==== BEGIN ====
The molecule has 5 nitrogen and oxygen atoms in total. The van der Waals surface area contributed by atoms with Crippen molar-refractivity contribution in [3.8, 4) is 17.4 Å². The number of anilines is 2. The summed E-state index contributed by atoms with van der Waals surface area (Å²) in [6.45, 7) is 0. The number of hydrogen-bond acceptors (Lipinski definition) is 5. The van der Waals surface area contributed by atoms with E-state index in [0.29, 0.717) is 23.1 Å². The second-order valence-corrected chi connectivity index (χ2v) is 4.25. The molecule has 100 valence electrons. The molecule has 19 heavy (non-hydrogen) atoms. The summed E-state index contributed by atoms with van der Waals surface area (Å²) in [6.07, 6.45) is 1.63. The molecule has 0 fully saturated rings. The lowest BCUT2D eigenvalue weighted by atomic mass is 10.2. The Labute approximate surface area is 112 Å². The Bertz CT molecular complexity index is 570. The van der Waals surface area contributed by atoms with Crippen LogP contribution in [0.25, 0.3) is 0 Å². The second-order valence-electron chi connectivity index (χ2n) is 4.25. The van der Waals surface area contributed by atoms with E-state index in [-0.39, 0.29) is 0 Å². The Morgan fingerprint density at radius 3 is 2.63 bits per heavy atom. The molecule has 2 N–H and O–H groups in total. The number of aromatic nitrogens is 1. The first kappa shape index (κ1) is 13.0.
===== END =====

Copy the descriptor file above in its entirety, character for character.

The molecule has 5 nitrogen and oxygen atoms in total. The van der Waals surface area contributed by atoms with Crippen molar-refractivity contribution in [3.8, 4) is 17.4 Å². The number of anilines is 2. The summed E-state index contributed by atoms with van der Waals surface area (Å²) in [6.45, 7) is 0. The number of hydrogen-bond acceptors (Lipinski definition) is 5. The van der Waals surface area contributed by atoms with E-state index in [0.29, 0.717) is 23.1 Å². The second-order valence-corrected chi connectivity index (χ2v) is 4.25. The molecule has 100 valence electrons. The molecule has 19 heavy (non-hydrogen) atoms. The summed E-state index contributed by atoms with van der Waals surface area (Å²) in [6.07, 6.45) is 1.63. The molecule has 0 fully saturated rings. The lowest BCUT2D eigenvalue weighted by atomic mass is 10.2. The Labute approximate surface area is 112 Å². The Bertz CT molecular complexity index is 570. The van der Waals surface area contributed by atoms with Crippen LogP contribution in [0.25, 0.3) is 0 Å². The second-order valence-electron chi connectivity index (χ2n) is 4.25. The van der Waals surface area contributed by atoms with E-state index in [-0.39, 0.29) is 0 Å². The Morgan fingerprint density at radius 3 is 2.63 bits per heavy atom. The molecule has 2 N–H and O–H groups in total. The number of aromatic nitrogens is 1. The first kappa shape index (κ1) is 13.0.